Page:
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The Death of Explanatory Journalism

1:06 PM, Jul 15, 2014 • By MARK HEMINGWAY
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Someone I'm related to by marriage has written a superb column on the problem of media ignorance. The fact I'm not a disinterested observer shouldn't stop me from noting that the column and the event that prompted it has attracted some attention. The piece is pegged to a much discussed interview talk radio star Hugh Hewitt conducted with Zach Carter, the Huffington Post’s “senior political economy reporter.” Hewitt asked Carter why he was spouting off various critical opinions related to Dick Cheney and the 2003 invasion of Iraq. Certainly, Carter's not alone here -- the rise of ISIS has had liberal journalists queuing up to insist President Obama bears minimal responsibility for the disintegration of the situation in Iraq. Joe Biden bet his vice presidency Iraq would extend the Status of Forces Agreement, and had they not failed, it might well have prevented the current mess. But here we are.

Still, perhaps there are reasons to criticize Cheney and the invasion of Iraq, but the trouble was that Carter couldn't articulate any of them substantively, and what's more, Hewitt asked a series of questions establishing that Carter doesn't even have an acceptable baseline of knowledge to spout off on the topic. Some of the questions, such as whether Carter has read specific books, might seem pedantic. Others seemed to be a pretty basic litmus test about knowledge of al Qaeda and the U.S.'s involvement in Iraq. The 31-year-old Carter was unaware Clinton had bombed Iraq in 1998, and had no idea who A.Q. Khan was. Carter's inability to respond to Hewitt's inquiries is damning. Still, I have to commend Carter -- he was a good sport and honestly tried to respond to Hewitt's pointed questions.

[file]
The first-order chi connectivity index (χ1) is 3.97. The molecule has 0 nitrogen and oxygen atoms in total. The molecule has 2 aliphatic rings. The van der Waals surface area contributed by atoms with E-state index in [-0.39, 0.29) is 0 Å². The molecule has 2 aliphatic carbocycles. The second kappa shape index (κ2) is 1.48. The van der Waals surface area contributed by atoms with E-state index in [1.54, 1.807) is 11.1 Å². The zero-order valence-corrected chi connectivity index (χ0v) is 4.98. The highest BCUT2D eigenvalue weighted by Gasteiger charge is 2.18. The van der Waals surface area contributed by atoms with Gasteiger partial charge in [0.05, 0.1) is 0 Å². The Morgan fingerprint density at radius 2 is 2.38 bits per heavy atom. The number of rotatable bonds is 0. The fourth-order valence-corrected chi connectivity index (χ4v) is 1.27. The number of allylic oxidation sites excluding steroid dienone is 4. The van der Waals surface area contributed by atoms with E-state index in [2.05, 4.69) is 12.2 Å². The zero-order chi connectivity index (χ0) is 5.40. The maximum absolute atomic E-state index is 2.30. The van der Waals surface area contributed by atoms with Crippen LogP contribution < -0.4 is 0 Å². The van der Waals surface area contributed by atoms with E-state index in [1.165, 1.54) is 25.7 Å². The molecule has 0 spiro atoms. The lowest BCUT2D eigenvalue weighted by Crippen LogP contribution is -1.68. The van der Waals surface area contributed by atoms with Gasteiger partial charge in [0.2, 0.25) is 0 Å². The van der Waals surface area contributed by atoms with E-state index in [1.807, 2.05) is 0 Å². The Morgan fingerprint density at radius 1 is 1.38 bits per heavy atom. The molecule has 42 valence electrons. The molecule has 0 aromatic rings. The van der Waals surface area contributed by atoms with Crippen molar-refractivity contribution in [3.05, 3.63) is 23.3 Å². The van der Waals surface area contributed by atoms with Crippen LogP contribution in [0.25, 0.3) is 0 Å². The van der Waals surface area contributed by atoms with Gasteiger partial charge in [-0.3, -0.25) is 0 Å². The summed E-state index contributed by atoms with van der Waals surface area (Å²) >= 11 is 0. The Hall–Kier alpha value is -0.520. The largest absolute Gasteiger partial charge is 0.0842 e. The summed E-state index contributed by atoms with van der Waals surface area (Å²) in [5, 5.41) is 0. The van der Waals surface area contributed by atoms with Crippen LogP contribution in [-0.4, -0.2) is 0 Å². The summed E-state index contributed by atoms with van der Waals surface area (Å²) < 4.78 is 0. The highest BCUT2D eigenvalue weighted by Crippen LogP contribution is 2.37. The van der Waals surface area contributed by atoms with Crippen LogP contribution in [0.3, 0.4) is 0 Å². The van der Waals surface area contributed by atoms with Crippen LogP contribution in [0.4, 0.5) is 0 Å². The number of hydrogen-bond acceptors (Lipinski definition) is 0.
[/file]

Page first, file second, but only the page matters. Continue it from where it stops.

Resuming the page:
The problem is ultimately not Carter's ignorance. The problem is that we live in an environment where you can become a "senior political economy reporter" for a major news organization at age 28. (You might bristle at Huffington Post being described as a "major news organization," but like it or not, its reach is vast and they get their questions answered at White House press briefings.) It's hard to fault Carter for taking advantage of what he tells Hewitt is the "best job title in the world," despite lacking some of the experience and knowledge that might justify pontificating on subjects outside his area of alleged expertise.

Anyway, my wife Mollie uses the Hewitt/Carter interview as the launching point to discuss the much broader epidemic of media ignorance and details quite a few embarrassing errors. It's a loose taxonomy, but the examples Mollie lists generally fall into one of two categories. The first is the general ignorance of conservative/religious issues and failure to understand the arguments that undergird them. Liberal media bias is, of course, a long established problem and has been discussed to death even as the problem remains obdurate and infuriating. The second category, however, is much more novel. It's the result of Google-age hubris.

For reporters, basic information gathering was a tedious process even a few decades ago. Now it can literally be done at the speed of electrons. But while the ability to get information is instantaneous, the capacity for reporters to synthesize this information is still limited by their own basic intelligence and lack of curiosity.

In fact, reporters' capacity to synthesize information may even be getting worse. Not because journalists are getting dumber -- they seem to be better educated than they were a generation ago -- but because the emphasis on speed and financial collapse of the industry has eroded professional journalism standards, as well as devalued experience and acquired wisdom.

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